This book offers an engineer's road map to professional and personal success. Congratulations! You're an engineer, and now you're ready to take the corporate world by storm. But in order to succeed in your career, you'll need more than just great technical skills. You'll need to be able to promote your ideas, share them with others, and work with a wide variety of people. "Stuff You Don't Learn in Engineering School: Skills for Success in the Real World" is designed to give engineers entering the corporate world the 'soft' skills they'll need to succeed - in business, and in life.Based on the author's popular leadership seminars, this easy-to-digest guide to success will help even the most inhibited engineer to comfortably deal with the difficult people, processes, and meetings of today's competitive business world. Step by step, you'll learn important skills like: setting priorities, working in a team, being more effective at meetings, speaking in front of a group, negotiating personal or business issues, dealing with stress, and just having more fun in the process!
Filled with insightful, practical advice addressing dozens of vital skill areas and helpful tips you can apply immediately to any situation, "Stuff You Don't Learn in Engineering School" will help you take charge of your career and achieve the success for which you've worked so hard.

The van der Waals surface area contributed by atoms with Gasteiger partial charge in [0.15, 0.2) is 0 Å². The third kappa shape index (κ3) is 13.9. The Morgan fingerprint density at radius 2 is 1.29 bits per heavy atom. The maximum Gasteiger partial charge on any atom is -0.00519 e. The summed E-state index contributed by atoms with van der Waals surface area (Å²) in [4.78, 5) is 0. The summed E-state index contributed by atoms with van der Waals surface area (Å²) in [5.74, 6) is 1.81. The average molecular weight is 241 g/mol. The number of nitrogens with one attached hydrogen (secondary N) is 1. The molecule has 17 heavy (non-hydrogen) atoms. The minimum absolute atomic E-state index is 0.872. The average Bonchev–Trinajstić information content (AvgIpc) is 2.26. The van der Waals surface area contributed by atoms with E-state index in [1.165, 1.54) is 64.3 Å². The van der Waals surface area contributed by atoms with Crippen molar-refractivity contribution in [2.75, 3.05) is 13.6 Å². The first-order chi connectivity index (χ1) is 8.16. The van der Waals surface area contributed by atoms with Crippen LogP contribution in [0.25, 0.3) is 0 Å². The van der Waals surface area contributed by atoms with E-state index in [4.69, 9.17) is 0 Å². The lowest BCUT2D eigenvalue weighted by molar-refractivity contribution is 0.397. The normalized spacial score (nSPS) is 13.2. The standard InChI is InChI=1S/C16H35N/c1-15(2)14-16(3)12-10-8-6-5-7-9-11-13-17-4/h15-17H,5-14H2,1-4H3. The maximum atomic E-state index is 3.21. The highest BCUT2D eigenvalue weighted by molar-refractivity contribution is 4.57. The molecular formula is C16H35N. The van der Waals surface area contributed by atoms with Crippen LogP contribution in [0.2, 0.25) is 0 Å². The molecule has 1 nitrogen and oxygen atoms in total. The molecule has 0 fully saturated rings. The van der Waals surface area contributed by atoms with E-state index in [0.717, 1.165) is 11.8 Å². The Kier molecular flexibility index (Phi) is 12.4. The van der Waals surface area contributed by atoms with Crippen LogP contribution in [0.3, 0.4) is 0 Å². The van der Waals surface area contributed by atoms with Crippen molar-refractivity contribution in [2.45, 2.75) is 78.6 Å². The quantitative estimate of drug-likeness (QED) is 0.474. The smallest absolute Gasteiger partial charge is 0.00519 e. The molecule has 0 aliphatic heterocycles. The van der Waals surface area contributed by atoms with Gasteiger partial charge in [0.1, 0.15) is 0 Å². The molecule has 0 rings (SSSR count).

CARL SELINGER is an independent consultant in aviation, transportation planning, and strategic business planning. During his thirty-one-year career at The Port Authority of NY & NJ, Mr. Selinger rose to Manager of Aviation Business Development. He spent twenty-seven years teaching at such respected institutions as The Cooper Union, SUNY Maritime, Pace University, NJIT, and City College of New York. Mr. Selinger is currently an active member of the Airports Council International, Business Information Technologies Committee, American Society of Civil Engineers, Institute of Transportation Engineers, American Society for Engineering Education, and the Women's Transportation Seminar, which honored him as its Greater NY Chapter's 1998 Member of the Year.
Chapter 1: Stuff you don't learn in engineering school. Chapter 2: Writing. Chapter 3: Speaking and listening. Chapter 4: Making decisions. Chapter 5: Getting feedback. Chapter 6: Setting priorities. Chapter 7: Being effective at meetings. Chapter 8: Understanding yourself and others. Chapter 9: Working in teams. Chapter 10: Learn to negotiate. Chapter 11: Being more creative. Chapter 12: Ethics in the workplace. Chapter 13: Developing leadership skills. Chapter 14: Adapting to the workplace. Chapter 15: Dealing with stress and having fun. Chapter 16: Taking action and summing up. Appendix 1: Manager's survey on nontechnical skills of young engineers. Appendix 2: Engineers' concerns with the real world and other issues. Appendix 3: List of professional societies.